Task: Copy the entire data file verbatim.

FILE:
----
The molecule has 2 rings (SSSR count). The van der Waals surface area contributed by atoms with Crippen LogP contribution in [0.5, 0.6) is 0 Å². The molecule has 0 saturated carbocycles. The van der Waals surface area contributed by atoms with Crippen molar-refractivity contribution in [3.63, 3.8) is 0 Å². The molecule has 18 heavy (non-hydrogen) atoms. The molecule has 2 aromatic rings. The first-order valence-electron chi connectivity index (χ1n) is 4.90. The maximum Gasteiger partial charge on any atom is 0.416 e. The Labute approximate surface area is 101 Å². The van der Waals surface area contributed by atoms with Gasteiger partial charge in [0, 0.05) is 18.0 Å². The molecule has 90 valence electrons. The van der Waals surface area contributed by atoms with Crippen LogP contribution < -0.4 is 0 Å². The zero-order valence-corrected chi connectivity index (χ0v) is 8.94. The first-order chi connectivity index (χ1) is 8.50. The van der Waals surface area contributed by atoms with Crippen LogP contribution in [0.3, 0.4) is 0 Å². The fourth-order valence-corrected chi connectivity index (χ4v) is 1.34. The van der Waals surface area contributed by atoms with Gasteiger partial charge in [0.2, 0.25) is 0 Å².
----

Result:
The molecule has 2 rings (SSSR count). The van der Waals surface area contributed by atoms with Crippen LogP contribution in [0.5, 0.6) is 0 Å². The molecule has 0 saturated carbocycles. The van der Waals surface area contributed by atoms with Crippen molar-refractivity contribution in [3.63, 3.8) is 0 Å². The molecule has 18 heavy (non-hydrogen) atoms. The molecule has 2 aromatic rings. The first-order valence-electron chi connectivity index (χ1n) is 4.90. The maximum Gasteiger partial charge on any atom is 0.416 e. The Labute approximate surface area is 101 Å². The van der Waals surface area contributed by atoms with Gasteiger partial charge in [0, 0.05) is 18.0 Å². The molecule has 90 valence electrons. The van der Waals surface area contributed by atoms with Crippen LogP contribution < -0.4 is 0 Å². The zero-order valence-corrected chi connectivity index (χ0v) is 8.94. The first-order chi connectivity index (χ1) is 8.50. The van der Waals surface area contributed by atoms with Crippen LogP contribution in [0.3, 0.4) is 0 Å². The fourth-order valence-corrected chi connectivity index (χ4v) is 1.34. The van der Waals surface area contributed by atoms with Gasteiger partial charge in [0.2, 0.25) is 0 Å².